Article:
You may still be working through your Thanksgiving leftovers, but Turkey Day is deader than, well, your Thanksgiving turkey and now we’re onto the next commercial holiday. Time to purchase a dead tree for your home, if you’re so inclined, drink some hot alcohol, stream some holiday nonsense, make a holiday card and have a team of sled dogs deliver it — you know the drill. We asked Genevieve Gorder, interior designer, host of “Dear Genevieve” and “Genevieve’s Renovation” on HGTV, and star of “Trading Spaces” — the hit home reno show which is returning to TLC in 2018 — for tips on how to get into the festive spirit where we live.
Keep it natural
“You don’t need to spend a lot to get a lot,” Gorder says. “It’s as easy as looking outside your window and grabbing the stuff from the backyard.” She likes to take naturally dried plants, flowers, branches and arrange them in vases, add them as ornaments to the Christmas tree, or place them as a centerpiece for the dining room table.
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Mix up your greens
When it comes to decorating with winter greens, Gorder likes to shake things up by using plants you wouldn’t necessarily think of, like eucalyptus, magnolia, even elephant leaves. Another tip is to combine tropical and evergreens in the same display for something a little different. “Craft wire is your best friend,” she says. Use it to wire your greens together for a garland, to affix ornaments to the tree, to hang a wreath on your door, etc.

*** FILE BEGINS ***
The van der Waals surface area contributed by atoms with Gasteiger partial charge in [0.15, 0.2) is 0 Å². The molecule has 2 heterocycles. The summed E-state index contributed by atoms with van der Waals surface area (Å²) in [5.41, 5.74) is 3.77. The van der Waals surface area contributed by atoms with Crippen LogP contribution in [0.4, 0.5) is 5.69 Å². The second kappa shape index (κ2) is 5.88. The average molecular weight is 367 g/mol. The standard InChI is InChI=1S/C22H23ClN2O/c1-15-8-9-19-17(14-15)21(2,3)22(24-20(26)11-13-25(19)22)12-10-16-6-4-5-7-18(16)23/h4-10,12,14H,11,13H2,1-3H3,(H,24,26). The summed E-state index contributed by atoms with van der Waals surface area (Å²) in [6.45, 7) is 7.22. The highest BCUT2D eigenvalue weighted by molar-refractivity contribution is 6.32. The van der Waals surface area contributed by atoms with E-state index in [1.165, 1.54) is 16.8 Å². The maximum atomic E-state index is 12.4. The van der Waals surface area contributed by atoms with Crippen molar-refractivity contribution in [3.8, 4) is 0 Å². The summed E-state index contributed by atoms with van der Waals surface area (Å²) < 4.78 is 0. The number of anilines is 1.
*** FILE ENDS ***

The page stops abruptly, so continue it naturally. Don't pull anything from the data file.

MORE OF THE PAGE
Aroma is decor
Gorder believes that aroma is an essential part of decor. Set the mood you want with a seasonal fragrance; Gorder recommends Air Wick’s apple crumble, if you want to infuse your home with the hominess of baked goods, or woodland pine, if you’re craving that evergreen scent. “We need this to get through the dreariness of December,” she says.
Use light to your advantage
“Light is such a big part of this season,” she explains. “Using this as a very powerful tool throughout your decorating and home plan is integral to the Christmas feeling.”
Gorder likes to take a glass jar or vase, fill it with molten salt (to stand in for snow) and place a figurine inside, like a little toy deer, and then illuminate it with a flameless candle.
Put a bow on it
Gorder loves to use sculptural ribbon to add a little festive flair, whether as an ornament, a napkin holder, as an adornment around a jar of cookies. “The bows are the great outfit on anything in the house,” she says.